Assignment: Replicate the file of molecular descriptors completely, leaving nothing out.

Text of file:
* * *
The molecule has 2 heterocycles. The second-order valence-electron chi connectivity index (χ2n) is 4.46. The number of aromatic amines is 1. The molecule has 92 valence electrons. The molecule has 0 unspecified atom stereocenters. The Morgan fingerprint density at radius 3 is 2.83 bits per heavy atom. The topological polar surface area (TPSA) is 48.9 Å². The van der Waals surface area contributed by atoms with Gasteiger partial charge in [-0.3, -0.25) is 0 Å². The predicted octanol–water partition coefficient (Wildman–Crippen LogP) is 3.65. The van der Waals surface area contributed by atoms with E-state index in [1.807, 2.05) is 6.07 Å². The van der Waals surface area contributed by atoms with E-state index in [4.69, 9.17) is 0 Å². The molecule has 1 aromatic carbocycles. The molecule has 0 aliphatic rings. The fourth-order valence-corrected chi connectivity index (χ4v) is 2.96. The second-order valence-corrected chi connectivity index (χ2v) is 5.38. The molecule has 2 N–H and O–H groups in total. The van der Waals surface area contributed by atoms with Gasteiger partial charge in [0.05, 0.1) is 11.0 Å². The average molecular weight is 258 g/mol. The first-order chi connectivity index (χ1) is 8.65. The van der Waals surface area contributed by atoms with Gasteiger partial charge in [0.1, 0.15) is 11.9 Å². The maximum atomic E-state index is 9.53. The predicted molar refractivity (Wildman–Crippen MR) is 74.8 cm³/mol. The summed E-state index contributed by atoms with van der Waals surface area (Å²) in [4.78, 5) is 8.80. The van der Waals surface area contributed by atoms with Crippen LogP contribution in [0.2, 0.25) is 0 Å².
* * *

The molecule has 2 heterocycles. The second-order valence-electron chi connectivity index (χ2n) is 4.46. The number of aromatic amines is 1. The molecule has 92 valence electrons. The molecule has 0 unspecified atom stereocenters. The Morgan fingerprint density at radius 3 is 2.83 bits per heavy atom. The topological polar surface area (TPSA) is 48.9 Å². The van der Waals surface area contributed by atoms with Gasteiger partial charge in [-0.3, -0.25) is 0 Å². The predicted octanol–water partition coefficient (Wildman–Crippen LogP) is 3.65. The van der Waals surface area contributed by atoms with E-state index in [1.807, 2.05) is 6.07 Å². The van der Waals surface area contributed by atoms with E-state index in [4.69, 9.17) is 0 Å². The molecule has 1 aromatic carbocycles. The molecule has 0 aliphatic rings. The fourth-order valence-corrected chi connectivity index (χ4v) is 2.96. The second-order valence-corrected chi connectivity index (χ2v) is 5.38. The molecule has 2 N–H and O–H groups in total. The van der Waals surface area contributed by atoms with Gasteiger partial charge in [0.05, 0.1) is 11.0 Å². The average molecular weight is 258 g/mol. The first-order chi connectivity index (χ1) is 8.65. The van der Waals surface area contributed by atoms with Gasteiger partial charge in [0.1, 0.15) is 11.9 Å². The maximum atomic E-state index is 9.53. The predicted molar refractivity (Wildman–Crippen MR) is 74.8 cm³/mol. The summed E-state index contributed by atoms with van der Waals surface area (Å²) in [4.78, 5) is 8.80. The van der Waals surface area contributed by atoms with Crippen LogP contribution in [0.2, 0.25) is 0 Å².